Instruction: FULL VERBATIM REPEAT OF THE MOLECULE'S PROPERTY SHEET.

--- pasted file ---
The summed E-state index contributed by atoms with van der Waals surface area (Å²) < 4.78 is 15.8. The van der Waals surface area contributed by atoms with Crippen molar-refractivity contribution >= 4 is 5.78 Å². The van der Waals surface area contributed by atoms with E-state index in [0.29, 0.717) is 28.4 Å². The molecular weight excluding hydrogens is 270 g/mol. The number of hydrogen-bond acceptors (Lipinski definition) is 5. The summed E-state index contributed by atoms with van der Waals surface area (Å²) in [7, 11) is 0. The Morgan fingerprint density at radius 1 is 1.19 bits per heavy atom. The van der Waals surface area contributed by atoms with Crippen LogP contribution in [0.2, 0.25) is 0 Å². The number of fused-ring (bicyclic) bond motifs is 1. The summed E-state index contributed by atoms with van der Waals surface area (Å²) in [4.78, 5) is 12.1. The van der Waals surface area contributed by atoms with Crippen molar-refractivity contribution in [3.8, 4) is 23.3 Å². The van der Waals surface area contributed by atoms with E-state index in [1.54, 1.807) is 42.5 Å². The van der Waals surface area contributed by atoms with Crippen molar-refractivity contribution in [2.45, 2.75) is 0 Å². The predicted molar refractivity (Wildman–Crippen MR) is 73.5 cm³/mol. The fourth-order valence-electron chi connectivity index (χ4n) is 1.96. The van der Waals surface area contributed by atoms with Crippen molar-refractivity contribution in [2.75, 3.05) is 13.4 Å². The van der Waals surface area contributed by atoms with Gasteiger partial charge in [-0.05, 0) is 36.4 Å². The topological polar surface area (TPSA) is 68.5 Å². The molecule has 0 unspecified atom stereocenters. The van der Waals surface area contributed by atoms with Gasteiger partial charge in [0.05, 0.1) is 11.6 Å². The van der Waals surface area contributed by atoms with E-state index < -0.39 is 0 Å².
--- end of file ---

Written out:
The summed E-state index contributed by atoms with van der Waals surface area (Å²) < 4.78 is 15.8. The van der Waals surface area contributed by atoms with Crippen molar-refractivity contribution >= 4 is 5.78 Å². The van der Waals surface area contributed by atoms with E-state index in [0.29, 0.717) is 28.4 Å². The molecular weight excluding hydrogens is 270 g/mol. The number of hydrogen-bond acceptors (Lipinski definition) is 5. The summed E-state index contributed by atoms with van der Waals surface area (Å²) in [7, 11) is 0. The Morgan fingerprint density at radius 1 is 1.19 bits per heavy atom. The van der Waals surface area contributed by atoms with Crippen LogP contribution in [0.2, 0.25) is 0 Å². The number of fused-ring (bicyclic) bond motifs is 1. The summed E-state index contributed by atoms with van der Waals surface area (Å²) in [4.78, 5) is 12.1. The van der Waals surface area contributed by atoms with Crippen molar-refractivity contribution in [3.8, 4) is 23.3 Å². The van der Waals surface area contributed by atoms with E-state index in [1.54, 1.807) is 42.5 Å². The van der Waals surface area contributed by atoms with Crippen molar-refractivity contribution in [2.45, 2.75) is 0 Å². The predicted molar refractivity (Wildman–Crippen MR) is 73.5 cm³/mol. The fourth-order valence-electron chi connectivity index (χ4n) is 1.96. The van der Waals surface area contributed by atoms with Crippen molar-refractivity contribution in [2.75, 3.05) is 13.4 Å². The van der Waals surface area contributed by atoms with Gasteiger partial charge in [-0.05, 0) is 36.4 Å². The topological polar surface area (TPSA) is 68.5 Å². The molecule has 0 unspecified atom stereocenters. The van der Waals surface area contributed by atoms with Gasteiger partial charge in [0.05, 0.1) is 11.6 Å². The van der Waals surface area contributed by atoms with E-state index < -0.39 is 0 Å².